Monday’s ad is for “Foster’s Lager,” from the 1930s. This ad was made for Carlton & United, who made Foster’s Lager, although it was later part of AB-InBev but more recently was sold to Asahi. It was started by two American brothers who emigrated to Australia in 1886, and started selling it in 1889. In 1907, the Foster brothers merged with four other Melbourne breweries to created Carlton & United Breweries. The Foster’s brand barely sells in Australia, but began importing to the UK and the US in the early 1970s, and thanks to very successful advertising became a popular international brand. This one features two smirking gentlemen and the tagline: “refresh yourself with this healthful beverage.”
Archives for September 13, 2021
Today is the 69th birthday of Italian beer writer Lorenzo Dabove, one of Europe’s most celebrated. I first met Lorenzo in San Diego nearly a decade ago, and have run into him here and again a few times since, most recently at the Craft Brewers Conference and the World Beer Cup three years ago in Denver, and annually at the Brussels Beer Challenge in Belgium. He’s a great voice for better beer everywhere, though especially his native Italy and Belgium. Join me in wishing Lorenzo a very happy birthday.
At a beer dinner at Lost Abbey in 2008. From left: Tomme Arthur (Lost Abbey), Lorenzo, Vinnie Cilurzo (Russian River), Sam Calagione (Dogfish Head), Adam Avery (Avery Brewing) and Rob Todd (Allagash).
Today is the 46th birthday of Mikkel Borg Bjergsø, founder of the Danish gypsy brewery Mikkeller. I first met Mikkel in Burton-on-Trent in 2008, during I trip when I accompanied Matt Brynildson to Marston’s where he was doing a collaboration beer. And I more recently ran into him at the Firestone Walker Invitational Beer Festival a few of the past several summers in Paso Robles. Join me in wishing Mikkel a very happy birthday.
Today is the birthday of Jan Léonardus Moortgat (September 13, 1841-May 15, 1920). He was born in Steenhuffel, Belgium, and worked at his parent’s brewery until he was thirty, in 1871, he married and co-founded the Moortgat Farm Brewery with his wife in Breendonk, which is part of Antwerp. His son Albert created their most famous beer, “Duvel,” in 1917 as “Victory Ale,” but renamed it Duvel in 1926.
This is a Google translation of Moortgat’s Dutch language Wikipedia page:
He was born into the family of Petrus Jan Moortgat (1809-1857), brewer in Steenhuffel and Maria Anna De Geest (1811-1884). Jan Leonardus initially continued to help his mother in the brewery until he was thirty. Afterwards he left the company there to his brother Louis.
In 1871 he married Maria De Block (1846-1910), together bought a piece of land in Breendonk and founded a beer and vinegar brewery. She was the daughter of the tenants of the Spanish Castle, the centuries-old farm on the border of Breendonk and Tisselt. Brewing was combined with running a farm. Brewing was a winter activity, agriculture was used the rest of the year.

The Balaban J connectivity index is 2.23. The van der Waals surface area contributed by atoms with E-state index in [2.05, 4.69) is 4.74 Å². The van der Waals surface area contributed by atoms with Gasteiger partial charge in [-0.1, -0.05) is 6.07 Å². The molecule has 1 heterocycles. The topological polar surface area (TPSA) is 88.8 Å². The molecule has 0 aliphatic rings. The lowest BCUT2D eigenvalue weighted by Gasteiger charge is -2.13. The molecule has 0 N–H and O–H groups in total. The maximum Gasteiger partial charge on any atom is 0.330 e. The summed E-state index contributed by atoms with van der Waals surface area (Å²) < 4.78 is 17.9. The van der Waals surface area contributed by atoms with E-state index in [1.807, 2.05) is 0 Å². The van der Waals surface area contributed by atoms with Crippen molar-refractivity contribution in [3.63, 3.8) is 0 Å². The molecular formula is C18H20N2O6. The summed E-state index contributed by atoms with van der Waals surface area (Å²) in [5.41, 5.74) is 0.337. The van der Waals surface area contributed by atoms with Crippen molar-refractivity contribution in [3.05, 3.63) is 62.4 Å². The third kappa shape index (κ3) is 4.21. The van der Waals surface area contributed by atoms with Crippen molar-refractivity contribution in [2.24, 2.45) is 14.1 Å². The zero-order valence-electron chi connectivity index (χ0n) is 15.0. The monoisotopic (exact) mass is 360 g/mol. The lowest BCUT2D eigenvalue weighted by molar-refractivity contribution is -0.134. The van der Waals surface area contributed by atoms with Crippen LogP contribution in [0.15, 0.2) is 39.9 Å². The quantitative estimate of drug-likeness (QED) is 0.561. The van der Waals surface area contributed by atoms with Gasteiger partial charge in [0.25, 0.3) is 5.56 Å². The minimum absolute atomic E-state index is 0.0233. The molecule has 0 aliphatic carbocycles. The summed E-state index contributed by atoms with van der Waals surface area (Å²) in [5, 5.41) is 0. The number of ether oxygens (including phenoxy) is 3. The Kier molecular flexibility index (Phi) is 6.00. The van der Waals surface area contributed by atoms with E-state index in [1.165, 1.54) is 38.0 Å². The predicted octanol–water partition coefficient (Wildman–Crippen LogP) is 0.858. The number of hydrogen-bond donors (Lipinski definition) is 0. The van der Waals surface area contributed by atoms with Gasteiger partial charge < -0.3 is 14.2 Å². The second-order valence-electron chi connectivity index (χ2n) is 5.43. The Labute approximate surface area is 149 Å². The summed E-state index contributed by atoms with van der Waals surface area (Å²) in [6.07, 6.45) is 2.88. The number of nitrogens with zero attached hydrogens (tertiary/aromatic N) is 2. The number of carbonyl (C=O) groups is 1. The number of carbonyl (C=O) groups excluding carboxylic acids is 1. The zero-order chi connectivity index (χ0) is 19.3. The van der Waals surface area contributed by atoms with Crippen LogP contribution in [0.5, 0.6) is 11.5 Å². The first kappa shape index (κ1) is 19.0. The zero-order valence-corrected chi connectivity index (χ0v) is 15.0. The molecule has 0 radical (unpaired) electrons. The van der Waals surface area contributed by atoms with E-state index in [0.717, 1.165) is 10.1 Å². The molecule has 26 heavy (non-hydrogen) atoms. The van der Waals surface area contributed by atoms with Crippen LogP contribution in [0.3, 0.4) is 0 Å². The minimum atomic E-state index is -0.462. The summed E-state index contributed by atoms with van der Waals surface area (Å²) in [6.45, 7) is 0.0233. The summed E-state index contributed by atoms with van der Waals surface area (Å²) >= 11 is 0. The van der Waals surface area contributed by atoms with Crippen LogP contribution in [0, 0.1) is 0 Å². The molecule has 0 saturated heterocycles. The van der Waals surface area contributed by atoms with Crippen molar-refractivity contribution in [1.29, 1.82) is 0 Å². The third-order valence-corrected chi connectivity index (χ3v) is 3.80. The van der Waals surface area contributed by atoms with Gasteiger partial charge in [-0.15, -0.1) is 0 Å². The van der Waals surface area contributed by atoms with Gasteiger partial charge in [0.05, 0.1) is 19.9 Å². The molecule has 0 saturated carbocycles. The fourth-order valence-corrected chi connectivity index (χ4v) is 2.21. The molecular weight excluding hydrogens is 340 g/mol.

Leonard was also alderman at Breendonk from 1876 to 1915 under the mayor of the counts Maurice Louis Marie Gaston de Buisseret Steenbecque de Blarenghien (1831-1888) and his son Robert (1863-1931).
In the early 20th century, he left the management to his son Joseph. He introduced the lager but died early. Afterwards, the leadership passed to the other sons Victor and Albert Moortgat. After the First World War, the Duvel was launched and the brewery was further expanded from a family business to a major player on the Belgian market.
This account of the early history of the brewery is from the company’s website:
It all began when Jan-Léonard Moortgat and his wife founded the Moortgat brewery farm in 1871. Around the turn of the century, Moortgat was one of the over 3,000 breweries operating in Belgium.
Jan-Leonard experimented by trial and error, and his top-fermented beers were soon greatly appreciated in the brewery’s home town of Puurs and far beyond. Before long, the Brussels bourgeoisie was also won over by his beers.
Business was booming and Jan-Leonard’s two sons, Albert and Victor, joined the company. There was a clear division of labour: Albert became the brewer, Victor was responsible for delivering the beer to Brussels by horse and dray.
The First World War brought Belgium into contact with England and especially with English ales, which were quite popular at the time.
Inspired by the success of English ales, Albert decided to create a special beer based on the English model.
To create this type of ale, Albert wanted to work with only the best ingredients.
He travelled to the UK to get the specific strain of yeast he wanted and initially met with considerable resistance from the local brewers. It was only after a veritable odyssey across England that he was finally able to get his hands on a precious sample from a Scottish brewery. Our yeast is still cultured from the very same strain to this day!
The two brothers continued to search and experiment until they had perfected the recipe.
To commemorate the end of the First World War, the new beer was initially dubbed ‘Victory Ale’.
Today, of course, it’s known as “Duvel.”
Today is the 61st birthday of Dan Gordon, co-founder of Gordon Biersch Brewing, which began in San Jose, California. Dan studied brewing in Germany and was the first American to graduate from Wissenschaftszentrum Weihenstephan with a brewing degree. His brewpub chain was one of the first to really focus on lagers, and especially German-style beers. Dan has gotten to be a good friend over the years and he’s also a terrific jazz trombonist! Join me in wishing Dan a very happy birthday.
At the Celebrator tasting us his newest beer, an unfiltered Dunkelweizen.